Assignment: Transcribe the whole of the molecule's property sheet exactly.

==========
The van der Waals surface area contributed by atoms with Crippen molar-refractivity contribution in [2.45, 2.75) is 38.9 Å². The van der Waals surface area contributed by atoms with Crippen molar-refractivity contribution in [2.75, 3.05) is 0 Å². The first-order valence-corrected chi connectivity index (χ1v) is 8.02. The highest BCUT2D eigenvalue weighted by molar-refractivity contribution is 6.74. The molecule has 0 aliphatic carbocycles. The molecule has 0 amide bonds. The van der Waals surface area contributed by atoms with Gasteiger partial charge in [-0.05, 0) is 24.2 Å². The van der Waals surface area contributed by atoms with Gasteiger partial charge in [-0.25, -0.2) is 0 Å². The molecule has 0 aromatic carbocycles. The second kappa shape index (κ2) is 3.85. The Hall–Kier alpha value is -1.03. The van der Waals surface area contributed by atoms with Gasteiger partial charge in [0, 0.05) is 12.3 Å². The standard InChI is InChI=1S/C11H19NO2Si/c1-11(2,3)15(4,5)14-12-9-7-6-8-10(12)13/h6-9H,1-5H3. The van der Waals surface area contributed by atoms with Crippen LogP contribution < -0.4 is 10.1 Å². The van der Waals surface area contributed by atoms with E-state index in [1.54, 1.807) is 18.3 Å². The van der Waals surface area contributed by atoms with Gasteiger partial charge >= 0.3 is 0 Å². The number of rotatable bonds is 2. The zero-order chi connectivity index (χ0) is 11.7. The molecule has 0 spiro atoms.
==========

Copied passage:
The van der Waals surface area contributed by atoms with Crippen molar-refractivity contribution in [2.45, 2.75) is 38.9 Å². The van der Waals surface area contributed by atoms with Crippen molar-refractivity contribution in [2.75, 3.05) is 0 Å². The first-order valence-corrected chi connectivity index (χ1v) is 8.02. The highest BCUT2D eigenvalue weighted by molar-refractivity contribution is 6.74. The molecule has 0 aliphatic carbocycles. The molecule has 0 amide bonds. The van der Waals surface area contributed by atoms with Gasteiger partial charge in [-0.05, 0) is 24.2 Å². The van der Waals surface area contributed by atoms with Gasteiger partial charge in [-0.25, -0.2) is 0 Å². The molecule has 0 aromatic carbocycles. The second kappa shape index (κ2) is 3.85. The Hall–Kier alpha value is -1.03. The van der Waals surface area contributed by atoms with Gasteiger partial charge in [0, 0.05) is 12.3 Å². The standard InChI is InChI=1S/C11H19NO2Si/c1-11(2,3)15(4,5)14-12-9-7-6-8-10(12)13/h6-9H,1-5H3. The van der Waals surface area contributed by atoms with Crippen LogP contribution < -0.4 is 10.1 Å². The van der Waals surface area contributed by atoms with E-state index in [1.54, 1.807) is 18.3 Å². The van der Waals surface area contributed by atoms with Gasteiger partial charge >= 0.3 is 0 Å². The number of rotatable bonds is 2. The zero-order chi connectivity index (χ0) is 11.7. The molecule has 0 spiro atoms.